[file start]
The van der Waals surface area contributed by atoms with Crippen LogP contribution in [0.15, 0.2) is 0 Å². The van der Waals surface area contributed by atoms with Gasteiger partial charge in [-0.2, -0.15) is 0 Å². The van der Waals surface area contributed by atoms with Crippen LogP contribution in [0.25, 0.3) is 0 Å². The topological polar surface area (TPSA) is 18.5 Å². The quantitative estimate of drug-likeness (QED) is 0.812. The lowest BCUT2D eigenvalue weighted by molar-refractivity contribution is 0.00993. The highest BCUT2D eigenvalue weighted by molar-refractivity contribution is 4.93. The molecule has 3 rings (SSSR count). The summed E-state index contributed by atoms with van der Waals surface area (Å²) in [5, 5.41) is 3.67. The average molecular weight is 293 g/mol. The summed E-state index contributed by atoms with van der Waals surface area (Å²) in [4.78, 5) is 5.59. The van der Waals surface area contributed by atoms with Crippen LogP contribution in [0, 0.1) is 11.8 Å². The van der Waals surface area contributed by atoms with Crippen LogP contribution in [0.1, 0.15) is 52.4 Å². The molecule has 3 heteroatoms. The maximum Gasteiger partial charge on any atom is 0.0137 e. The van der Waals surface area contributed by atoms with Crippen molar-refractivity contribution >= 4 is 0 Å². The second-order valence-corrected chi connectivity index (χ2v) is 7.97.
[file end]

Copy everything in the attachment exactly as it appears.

The van der Waals surface area contributed by atoms with Crippen LogP contribution in [0.15, 0.2) is 0 Å². The van der Waals surface area contributed by atoms with Gasteiger partial charge in [-0.2, -0.15) is 0 Å². The van der Waals surface area contributed by atoms with Crippen LogP contribution in [0.25, 0.3) is 0 Å². The topological polar surface area (TPSA) is 18.5 Å². The quantitative estimate of drug-likeness (QED) is 0.812. The lowest BCUT2D eigenvalue weighted by molar-refractivity contribution is 0.00993. The highest BCUT2D eigenvalue weighted by molar-refractivity contribution is 4.93. The molecule has 3 rings (SSSR count). The summed E-state index contributed by atoms with van der Waals surface area (Å²) in [5, 5.41) is 3.67. The average molecular weight is 293 g/mol. The summed E-state index contributed by atoms with van der Waals surface area (Å²) in [4.78, 5) is 5.59. The van der Waals surface area contributed by atoms with Crippen LogP contribution in [0, 0.1) is 11.8 Å². The van der Waals surface area contributed by atoms with Crippen LogP contribution in [0.1, 0.15) is 52.4 Å². The molecule has 3 heteroatoms. The maximum Gasteiger partial charge on any atom is 0.0137 e. The van der Waals surface area contributed by atoms with Crippen molar-refractivity contribution >= 4 is 0 Å². The second-order valence-corrected chi connectivity index (χ2v) is 7.97.